Online Journal for the Moose Pond Investors Club

Looking at Our Portfolio

As we head into the fall season, the equity market has improved significantly from its bleak lows in March. However, even though we are beating the S&P 500 (an index of large caps stocks) our portfolio has not fully recovered. Year-to-date, we are up 17.4% compared to 15.1% for the S&P500.

There are several tools, some of which were developed by NAIC / BetterInvesting for looking at an entire portfolio. The portfolio evaluation review technique or “PERT” takes data from individual stock selection guides and creates a table. Sorting this information allows identification of the outliers.

PERT Report. Here is the PERT Report for the Mose Pond Investors portfolio. This report is sorted on estimated total return, lowest to highest. Looking at the low end, several companies in our portfolio stand out as being candidates for replacement, e.g., AIG, Helmerich & Payne (HP), and Illinois Tools Works (ITW).

Before making any decisions based on the PERT report, it is important to understand how Toolkit 6 calculates total % return. The PERT report uses the estimated earnings per share (EPS) for the next 12 months and extends those earnings for four more years (for a total of five years) using the EPS growth rate from section 1 of the SSG. The 5-year estimated EPS is multiplied by the estimated future PE (which is the average of the high and low PE from section 4 of the stock selection guide). This give an expended price in five years. 5-year price appreciation then is a simple calculation — [(Future Price / Present Price) ^ (1/5)] – 1.

The total return is the the sum of the price appreciation in percent and the average dividend payout in percent. This may sound complicated, but it is not. The total return calculation depends on the accuracy of the 12 month projected EPS, the applied 5-year EPS growth rate and the estimated future PE. Despite the wonderful precision of the software, PAR is just a reasoned guess based on three independent variables.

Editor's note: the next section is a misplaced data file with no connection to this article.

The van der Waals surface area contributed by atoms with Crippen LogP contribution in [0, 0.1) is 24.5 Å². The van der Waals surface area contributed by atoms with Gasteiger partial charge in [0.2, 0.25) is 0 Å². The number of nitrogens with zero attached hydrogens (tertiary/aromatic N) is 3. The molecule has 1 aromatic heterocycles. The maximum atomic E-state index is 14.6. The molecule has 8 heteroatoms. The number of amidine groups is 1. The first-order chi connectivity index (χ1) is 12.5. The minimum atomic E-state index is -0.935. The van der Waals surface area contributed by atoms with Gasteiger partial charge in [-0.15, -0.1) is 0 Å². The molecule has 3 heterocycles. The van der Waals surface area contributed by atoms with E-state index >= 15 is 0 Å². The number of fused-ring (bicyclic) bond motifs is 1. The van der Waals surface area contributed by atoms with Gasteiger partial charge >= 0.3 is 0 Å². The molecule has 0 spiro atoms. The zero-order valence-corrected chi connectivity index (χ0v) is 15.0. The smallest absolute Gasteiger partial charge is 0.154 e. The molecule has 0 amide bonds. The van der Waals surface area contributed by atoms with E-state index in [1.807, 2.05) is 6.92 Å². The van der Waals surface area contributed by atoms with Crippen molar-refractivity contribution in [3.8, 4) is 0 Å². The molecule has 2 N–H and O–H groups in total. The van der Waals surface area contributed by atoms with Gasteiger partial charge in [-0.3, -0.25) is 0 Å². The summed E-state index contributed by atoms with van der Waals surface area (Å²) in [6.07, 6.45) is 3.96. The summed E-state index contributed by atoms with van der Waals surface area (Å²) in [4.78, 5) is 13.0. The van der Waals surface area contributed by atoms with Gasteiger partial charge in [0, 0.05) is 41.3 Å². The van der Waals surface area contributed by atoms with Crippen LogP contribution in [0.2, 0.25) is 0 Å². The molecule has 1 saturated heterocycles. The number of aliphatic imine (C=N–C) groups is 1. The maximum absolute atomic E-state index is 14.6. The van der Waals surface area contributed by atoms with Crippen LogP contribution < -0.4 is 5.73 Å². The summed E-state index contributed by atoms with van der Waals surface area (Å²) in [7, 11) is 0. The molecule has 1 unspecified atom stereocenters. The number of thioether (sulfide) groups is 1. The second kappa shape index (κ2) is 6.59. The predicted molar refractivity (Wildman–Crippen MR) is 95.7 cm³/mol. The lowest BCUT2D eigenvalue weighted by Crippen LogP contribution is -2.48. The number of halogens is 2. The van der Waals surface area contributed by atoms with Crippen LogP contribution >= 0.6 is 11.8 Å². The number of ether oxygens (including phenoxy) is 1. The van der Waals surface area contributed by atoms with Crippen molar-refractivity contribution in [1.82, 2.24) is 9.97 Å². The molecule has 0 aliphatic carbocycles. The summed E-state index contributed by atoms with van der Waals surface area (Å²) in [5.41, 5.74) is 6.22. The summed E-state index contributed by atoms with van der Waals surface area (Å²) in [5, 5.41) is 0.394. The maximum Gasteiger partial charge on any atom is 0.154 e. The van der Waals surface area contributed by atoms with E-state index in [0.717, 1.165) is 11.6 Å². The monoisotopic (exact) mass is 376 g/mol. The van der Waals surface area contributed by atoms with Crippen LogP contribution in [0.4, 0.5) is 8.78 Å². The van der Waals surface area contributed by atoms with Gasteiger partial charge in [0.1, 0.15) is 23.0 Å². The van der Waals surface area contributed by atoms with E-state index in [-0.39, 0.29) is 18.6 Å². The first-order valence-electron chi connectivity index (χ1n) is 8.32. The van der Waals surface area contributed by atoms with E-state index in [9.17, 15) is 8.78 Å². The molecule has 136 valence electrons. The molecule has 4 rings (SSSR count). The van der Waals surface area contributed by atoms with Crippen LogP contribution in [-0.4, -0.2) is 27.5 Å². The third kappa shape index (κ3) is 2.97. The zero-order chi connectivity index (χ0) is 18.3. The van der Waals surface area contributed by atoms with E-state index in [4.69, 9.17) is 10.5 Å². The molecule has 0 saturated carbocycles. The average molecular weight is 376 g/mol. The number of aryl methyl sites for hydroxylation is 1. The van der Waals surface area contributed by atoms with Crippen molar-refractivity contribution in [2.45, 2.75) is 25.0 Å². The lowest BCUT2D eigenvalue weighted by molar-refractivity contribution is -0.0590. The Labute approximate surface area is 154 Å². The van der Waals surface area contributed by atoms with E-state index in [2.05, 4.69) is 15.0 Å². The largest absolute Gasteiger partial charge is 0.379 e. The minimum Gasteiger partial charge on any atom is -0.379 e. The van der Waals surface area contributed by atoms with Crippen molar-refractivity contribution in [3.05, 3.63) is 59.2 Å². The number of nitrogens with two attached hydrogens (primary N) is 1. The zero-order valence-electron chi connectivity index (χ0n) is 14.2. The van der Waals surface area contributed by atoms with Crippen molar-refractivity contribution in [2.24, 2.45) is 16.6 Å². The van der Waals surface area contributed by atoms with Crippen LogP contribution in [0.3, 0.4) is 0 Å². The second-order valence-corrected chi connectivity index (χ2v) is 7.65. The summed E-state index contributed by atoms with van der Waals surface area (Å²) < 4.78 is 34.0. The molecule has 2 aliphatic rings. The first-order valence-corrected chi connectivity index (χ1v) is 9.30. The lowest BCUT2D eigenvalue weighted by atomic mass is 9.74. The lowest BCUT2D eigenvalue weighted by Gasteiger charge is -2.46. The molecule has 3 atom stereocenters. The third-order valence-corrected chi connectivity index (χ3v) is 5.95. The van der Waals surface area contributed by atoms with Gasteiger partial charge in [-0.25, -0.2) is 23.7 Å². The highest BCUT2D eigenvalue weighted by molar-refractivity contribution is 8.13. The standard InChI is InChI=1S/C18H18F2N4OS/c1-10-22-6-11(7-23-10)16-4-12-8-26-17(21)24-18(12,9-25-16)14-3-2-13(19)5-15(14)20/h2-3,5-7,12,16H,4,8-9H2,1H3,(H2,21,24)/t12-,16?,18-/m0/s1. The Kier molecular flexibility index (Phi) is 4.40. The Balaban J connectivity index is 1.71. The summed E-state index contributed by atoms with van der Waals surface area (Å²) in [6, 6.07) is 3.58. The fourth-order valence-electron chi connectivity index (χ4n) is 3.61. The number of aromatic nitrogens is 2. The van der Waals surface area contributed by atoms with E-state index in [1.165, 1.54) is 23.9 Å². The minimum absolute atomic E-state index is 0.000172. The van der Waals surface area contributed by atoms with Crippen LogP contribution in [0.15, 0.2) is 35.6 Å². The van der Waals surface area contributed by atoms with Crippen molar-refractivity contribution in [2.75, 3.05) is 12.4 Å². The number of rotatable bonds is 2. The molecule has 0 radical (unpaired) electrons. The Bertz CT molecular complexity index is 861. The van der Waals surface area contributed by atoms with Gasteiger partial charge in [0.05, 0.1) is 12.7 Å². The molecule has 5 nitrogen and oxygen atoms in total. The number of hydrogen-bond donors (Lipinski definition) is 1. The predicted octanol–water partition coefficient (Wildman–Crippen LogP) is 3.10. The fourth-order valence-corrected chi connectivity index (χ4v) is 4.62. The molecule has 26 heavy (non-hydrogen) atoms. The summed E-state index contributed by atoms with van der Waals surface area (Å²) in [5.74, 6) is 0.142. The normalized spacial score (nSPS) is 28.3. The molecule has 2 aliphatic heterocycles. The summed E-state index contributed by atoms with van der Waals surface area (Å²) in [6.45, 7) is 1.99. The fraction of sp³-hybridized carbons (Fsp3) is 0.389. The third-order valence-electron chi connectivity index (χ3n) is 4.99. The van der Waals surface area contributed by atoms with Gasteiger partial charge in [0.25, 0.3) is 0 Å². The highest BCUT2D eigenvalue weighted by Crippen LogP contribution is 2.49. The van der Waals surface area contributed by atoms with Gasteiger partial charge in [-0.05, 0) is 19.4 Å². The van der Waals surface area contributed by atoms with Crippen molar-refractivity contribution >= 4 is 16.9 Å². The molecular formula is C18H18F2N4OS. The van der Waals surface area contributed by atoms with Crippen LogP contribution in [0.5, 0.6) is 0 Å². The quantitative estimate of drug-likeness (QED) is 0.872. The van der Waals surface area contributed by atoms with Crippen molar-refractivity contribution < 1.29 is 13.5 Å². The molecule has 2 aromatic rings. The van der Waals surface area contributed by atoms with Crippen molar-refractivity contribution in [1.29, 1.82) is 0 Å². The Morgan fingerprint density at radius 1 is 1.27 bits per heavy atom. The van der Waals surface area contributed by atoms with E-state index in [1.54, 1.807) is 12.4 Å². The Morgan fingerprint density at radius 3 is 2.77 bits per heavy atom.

The return on any stock is a function of only three variables: earnings, dividends, and valuation (i.e., the price to earnings ratio). When we try to predict earnings or PE ratios five years into the future, we must use judgment and we are often wrong. That is why we revisit our judgment each quarter as companies publish new earnings reports.

Trend Report. This Trend Report looks at the trend of the operations of the companies in the portfolio over two consecutive quarters relative to earnings, sales, and pre-tax profit in order to view the “trend of the trends.” The report also includes total return (as described above) and projected average return or PAR.

Projected average return or PAR is calculated in a manner similar to similar to total return except that we use Section 1 of the stock section guide rather than the analysts 12-month estimates for future EPS. There are several different techniques for estimating future EPS, but projected average return or PAR is based largely on the 5-year estimated EPS in Section 1 of the SSG. The total return and PAR sometimes differ. This simple reflects the different approaches to calculating 5-year EPS.

Portfolio Allocation. It is important to understand how what asset classes are included in a portfolio. For U.S. equities, we generally characterize a stock as small, medium, or large based either ion market capitalization or total revenue. We also use fundamental analysis to characterize a stock a growth, value, or in between. In a globalized economy, it is helpful to know the extent to which a company’s revenue come from outside the U.S.

Academic studies have show that small cap stocks out perform large cap stocks over time. Similarly, value stocks tend to slightly out perform growth stocks over long periods. Also diversifying a portfolio over multiple asset classes tends to reduce risk and improve ove7rall performance.

Morningstar provides an excellent “X-Ray” tool for looking at the style and sector characteristics of a portfolio. Here are the X-Ray summaries for the Mose Pond Investors portfolio by style and sector. These reports suggest that the portfolio may be overweighted to large cap stocks.

As if all these views of our portfolio were no confusing enough, there is one more. The Manifest Investing portfolio dashboard is helpful. It shows quality and PAR for the portfolio. For the reasons discussed above, our calculation of PAR may not agree with those on Manifest Investing. However, the portfolio dashboard does provide an easy way to find outliers which require more analysis. The portfolio dashboard also provides any easy why to decide where to apply additional case (i.e., those companies with high quality and high PAR that reflect a small percentage of the overall portfolio. Conversely, the portfolio dashboard can be used to find stocks to replace (i.e., those with low PAR or quality that reflect a large percentage of the portfolio.

Comments are closed.

Powered by WordPress | Designed by Elegant Themes